Keeping up with the latest trends in drug abuse among teens can be challenging for parents. One of the newest drugs available to teenagers is “spice,” the street name for a synthetic plant-based product that produces psychoactive effects in users. Spice consists of a blend of dried herbs treated with a mixture of chemicals, including cannabinoid compounds that imitate the effects of marijuana.
Because the production of spice is unregulated, the chemical contents of each batch of the drug can vary. The U.S. Drug Enforcement Administration has made it illegal to use, sell or buy the active chemical ingredients in synthetic marijuana; however, manufacturers have evaded these regulations by modifying the chemical formulas of their products. This makes it even harder for parent to pinpoint the side effects of spice or to detect spice abuse in their adolescent children.
Immediate Effects of Abuse
Also known as “K2,” “fake weed,” “incense” and “skunk,” spice is readily available to teens through online suppliers and at some head shops. Until 2012, the product was legal in the US and could be purchased from gas stations, convenience stores, liquor stores and other public sources. Spice is usually smoked like marijuana, but it can also be brewed and consumed in the form of a tea.
A teenager who’s under the influence of spice will show signs that are typical of psychoactive drug abuse, such as:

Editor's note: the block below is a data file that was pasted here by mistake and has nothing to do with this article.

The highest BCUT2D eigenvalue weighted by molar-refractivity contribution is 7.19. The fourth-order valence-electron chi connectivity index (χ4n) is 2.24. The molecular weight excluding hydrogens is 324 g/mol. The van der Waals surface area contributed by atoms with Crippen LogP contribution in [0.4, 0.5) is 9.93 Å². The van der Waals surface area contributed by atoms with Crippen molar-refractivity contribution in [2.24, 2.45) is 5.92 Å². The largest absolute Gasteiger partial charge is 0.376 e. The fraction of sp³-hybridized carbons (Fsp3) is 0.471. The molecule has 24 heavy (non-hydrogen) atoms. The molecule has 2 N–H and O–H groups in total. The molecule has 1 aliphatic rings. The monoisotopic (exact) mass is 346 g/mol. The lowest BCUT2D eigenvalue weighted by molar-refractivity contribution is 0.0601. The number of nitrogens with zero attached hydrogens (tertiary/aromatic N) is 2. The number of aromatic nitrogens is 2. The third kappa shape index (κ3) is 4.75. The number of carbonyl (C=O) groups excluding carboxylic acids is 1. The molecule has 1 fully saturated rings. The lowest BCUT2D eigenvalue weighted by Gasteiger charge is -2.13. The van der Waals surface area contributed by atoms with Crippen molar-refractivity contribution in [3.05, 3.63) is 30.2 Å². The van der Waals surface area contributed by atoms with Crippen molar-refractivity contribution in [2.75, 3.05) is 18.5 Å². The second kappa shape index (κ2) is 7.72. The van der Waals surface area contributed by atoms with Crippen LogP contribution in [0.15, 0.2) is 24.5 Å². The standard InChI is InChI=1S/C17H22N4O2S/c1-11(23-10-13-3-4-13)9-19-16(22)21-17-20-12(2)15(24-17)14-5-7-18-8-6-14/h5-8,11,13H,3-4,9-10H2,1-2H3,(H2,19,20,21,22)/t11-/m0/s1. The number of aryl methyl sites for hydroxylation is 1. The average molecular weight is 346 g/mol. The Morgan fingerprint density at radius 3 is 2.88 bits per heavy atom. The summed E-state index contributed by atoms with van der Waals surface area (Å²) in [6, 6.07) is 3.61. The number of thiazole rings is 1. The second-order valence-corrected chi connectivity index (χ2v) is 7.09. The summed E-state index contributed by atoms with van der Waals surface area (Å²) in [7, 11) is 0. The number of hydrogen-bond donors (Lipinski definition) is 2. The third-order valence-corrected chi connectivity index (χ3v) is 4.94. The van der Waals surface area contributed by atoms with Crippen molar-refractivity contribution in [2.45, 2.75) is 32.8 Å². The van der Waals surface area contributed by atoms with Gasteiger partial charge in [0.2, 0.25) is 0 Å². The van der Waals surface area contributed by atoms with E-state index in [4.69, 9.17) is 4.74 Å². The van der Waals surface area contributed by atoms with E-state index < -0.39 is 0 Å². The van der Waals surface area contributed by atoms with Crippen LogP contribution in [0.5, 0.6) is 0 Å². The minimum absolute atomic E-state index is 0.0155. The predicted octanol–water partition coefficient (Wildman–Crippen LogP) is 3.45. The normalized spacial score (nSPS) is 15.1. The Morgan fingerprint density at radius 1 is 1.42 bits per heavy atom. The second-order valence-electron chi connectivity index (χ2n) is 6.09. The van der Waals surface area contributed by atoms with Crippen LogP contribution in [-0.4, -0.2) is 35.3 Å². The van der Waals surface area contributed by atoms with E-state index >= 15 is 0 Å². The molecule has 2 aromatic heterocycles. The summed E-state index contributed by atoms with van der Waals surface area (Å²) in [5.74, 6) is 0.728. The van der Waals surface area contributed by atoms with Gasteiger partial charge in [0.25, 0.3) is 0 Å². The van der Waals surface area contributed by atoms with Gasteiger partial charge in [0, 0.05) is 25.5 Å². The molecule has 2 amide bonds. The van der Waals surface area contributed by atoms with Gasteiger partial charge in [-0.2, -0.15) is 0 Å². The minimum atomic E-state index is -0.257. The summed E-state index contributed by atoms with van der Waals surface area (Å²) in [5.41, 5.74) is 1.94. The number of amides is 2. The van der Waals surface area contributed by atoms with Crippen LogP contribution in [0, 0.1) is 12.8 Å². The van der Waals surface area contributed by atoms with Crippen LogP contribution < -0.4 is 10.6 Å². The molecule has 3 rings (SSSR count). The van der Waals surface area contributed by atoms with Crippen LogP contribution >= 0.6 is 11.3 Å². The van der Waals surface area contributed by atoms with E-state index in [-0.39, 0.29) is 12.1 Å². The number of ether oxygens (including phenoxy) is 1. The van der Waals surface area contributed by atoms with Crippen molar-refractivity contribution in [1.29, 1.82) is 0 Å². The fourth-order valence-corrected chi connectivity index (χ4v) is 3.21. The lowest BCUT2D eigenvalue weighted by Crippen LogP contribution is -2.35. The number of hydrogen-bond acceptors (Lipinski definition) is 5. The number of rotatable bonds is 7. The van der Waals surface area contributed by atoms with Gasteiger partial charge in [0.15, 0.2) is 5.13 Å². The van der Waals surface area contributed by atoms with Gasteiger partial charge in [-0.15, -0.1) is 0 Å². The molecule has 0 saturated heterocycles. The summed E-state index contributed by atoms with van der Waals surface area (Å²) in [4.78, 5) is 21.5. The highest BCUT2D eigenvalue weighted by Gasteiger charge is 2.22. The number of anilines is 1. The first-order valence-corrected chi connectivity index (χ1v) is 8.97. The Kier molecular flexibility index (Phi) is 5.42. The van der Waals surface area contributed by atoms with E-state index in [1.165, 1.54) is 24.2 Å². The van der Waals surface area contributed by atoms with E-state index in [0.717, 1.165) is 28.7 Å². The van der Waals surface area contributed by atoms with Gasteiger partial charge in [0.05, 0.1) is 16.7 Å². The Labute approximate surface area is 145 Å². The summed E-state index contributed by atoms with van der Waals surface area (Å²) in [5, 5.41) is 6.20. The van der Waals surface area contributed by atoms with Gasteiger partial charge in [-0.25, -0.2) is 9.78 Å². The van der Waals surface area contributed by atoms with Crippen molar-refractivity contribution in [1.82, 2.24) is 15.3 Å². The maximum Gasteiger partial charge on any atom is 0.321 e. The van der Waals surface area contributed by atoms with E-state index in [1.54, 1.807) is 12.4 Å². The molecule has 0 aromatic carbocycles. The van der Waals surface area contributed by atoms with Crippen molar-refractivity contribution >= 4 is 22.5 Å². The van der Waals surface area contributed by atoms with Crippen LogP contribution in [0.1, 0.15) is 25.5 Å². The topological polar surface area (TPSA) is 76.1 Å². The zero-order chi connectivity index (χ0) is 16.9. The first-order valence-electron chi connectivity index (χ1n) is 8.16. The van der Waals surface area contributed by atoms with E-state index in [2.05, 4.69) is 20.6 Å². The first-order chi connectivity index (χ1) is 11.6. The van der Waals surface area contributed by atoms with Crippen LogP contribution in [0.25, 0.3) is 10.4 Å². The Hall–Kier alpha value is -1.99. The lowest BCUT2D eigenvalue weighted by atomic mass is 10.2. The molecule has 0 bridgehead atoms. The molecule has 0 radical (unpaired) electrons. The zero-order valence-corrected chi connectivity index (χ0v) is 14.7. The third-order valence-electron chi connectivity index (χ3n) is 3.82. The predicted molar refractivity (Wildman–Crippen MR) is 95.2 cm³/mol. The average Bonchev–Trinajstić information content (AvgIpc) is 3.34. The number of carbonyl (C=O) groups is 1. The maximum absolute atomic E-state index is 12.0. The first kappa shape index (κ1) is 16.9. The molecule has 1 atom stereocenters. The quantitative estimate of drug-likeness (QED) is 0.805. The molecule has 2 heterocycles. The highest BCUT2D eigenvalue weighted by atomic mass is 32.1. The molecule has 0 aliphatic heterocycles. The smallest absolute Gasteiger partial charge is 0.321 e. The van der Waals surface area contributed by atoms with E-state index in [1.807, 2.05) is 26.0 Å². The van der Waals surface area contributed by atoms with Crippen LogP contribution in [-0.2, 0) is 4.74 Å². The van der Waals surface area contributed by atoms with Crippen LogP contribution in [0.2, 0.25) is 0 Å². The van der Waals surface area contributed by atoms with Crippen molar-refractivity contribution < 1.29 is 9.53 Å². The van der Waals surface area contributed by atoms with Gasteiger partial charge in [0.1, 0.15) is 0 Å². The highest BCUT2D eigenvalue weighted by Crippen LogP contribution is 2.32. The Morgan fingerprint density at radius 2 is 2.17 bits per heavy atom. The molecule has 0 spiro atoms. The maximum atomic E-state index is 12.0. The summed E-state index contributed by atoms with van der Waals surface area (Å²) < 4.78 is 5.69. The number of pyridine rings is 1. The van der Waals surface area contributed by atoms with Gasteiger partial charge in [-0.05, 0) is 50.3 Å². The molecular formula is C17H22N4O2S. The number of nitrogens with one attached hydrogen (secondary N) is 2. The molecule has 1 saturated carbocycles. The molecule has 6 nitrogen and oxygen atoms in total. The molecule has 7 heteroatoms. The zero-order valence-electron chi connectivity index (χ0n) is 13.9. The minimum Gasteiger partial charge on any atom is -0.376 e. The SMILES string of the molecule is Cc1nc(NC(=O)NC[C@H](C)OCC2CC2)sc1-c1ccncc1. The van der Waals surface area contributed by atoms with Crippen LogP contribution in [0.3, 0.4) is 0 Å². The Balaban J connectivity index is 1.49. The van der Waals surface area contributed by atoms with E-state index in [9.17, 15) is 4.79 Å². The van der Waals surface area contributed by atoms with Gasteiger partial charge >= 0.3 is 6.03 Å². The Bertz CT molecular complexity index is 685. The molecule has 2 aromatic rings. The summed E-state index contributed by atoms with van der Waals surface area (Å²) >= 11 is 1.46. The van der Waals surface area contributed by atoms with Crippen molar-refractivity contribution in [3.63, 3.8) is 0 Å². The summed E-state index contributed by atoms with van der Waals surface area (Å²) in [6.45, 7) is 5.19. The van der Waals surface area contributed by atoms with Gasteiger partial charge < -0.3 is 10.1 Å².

- An extremely relaxed, mellow mood
- Giddiness or euphoria
- Distorted sensory perceptions
- Loss of psychomotor coordination
- Unusual mood changes
- Anxiety or agitation
Spice can affect teens in a wide range of ways. Some users laugh inappropriately and act silly while others become extremely fearful and suffer panic attacks. According to the journal Pediatrics, physical side effects of intoxication can include sweating, restlessness, abnormal muscle movements and unresponsiveness. Other reactions may include a rapid heart rate, high blood pressure and even heart attack.
Warning Signs of Long-Term Use
Spice is a relatively new drug, and its long-term side effects are still unknown. However, because spice affects the same brain cells that respond to the active chemicals in marijuana, signs of long-term abuse may resemble chronic marijuana use:
- Delays in learning
- Memory loss
- Poor motor coordination
- Mood swings
Teens who are abusing spice may have unusual changes in their behavior, appearance and interests. Instead of spending time with friends, playing sports or participating in school activities, they may isolate themselves, spend a lot of time online or hang out with a new circle of peers. You may notice a decline in their personal appearance or grooming. Other signs of spice abuse include unusual packets, smoking paraphernalia, or incense-like odors on their clothing or belongings.
Drug Rehab for Spice Abuse
Medical research hasn’t confirmed that spice is addictive. However, this drug may produce withdrawal symptoms that are similar to the side effects of marijuana withdrawal, such as cravings for the drug, sleep disturbances, anxiety, agitation, depression and moodiness. Drug rehab programs for teenagers can help adolescents withdraw safely from spice while getting the support they need to make a full physical and emotional recovery.
Muir Wood offers gender-specific, individually tailored treatment programs for troubled boys. We’re here to answer your questions and to extend help whenever you’re ready. Call us anytime to find out more about our state-of-the-art residential treatment facility in Sonoma County, California.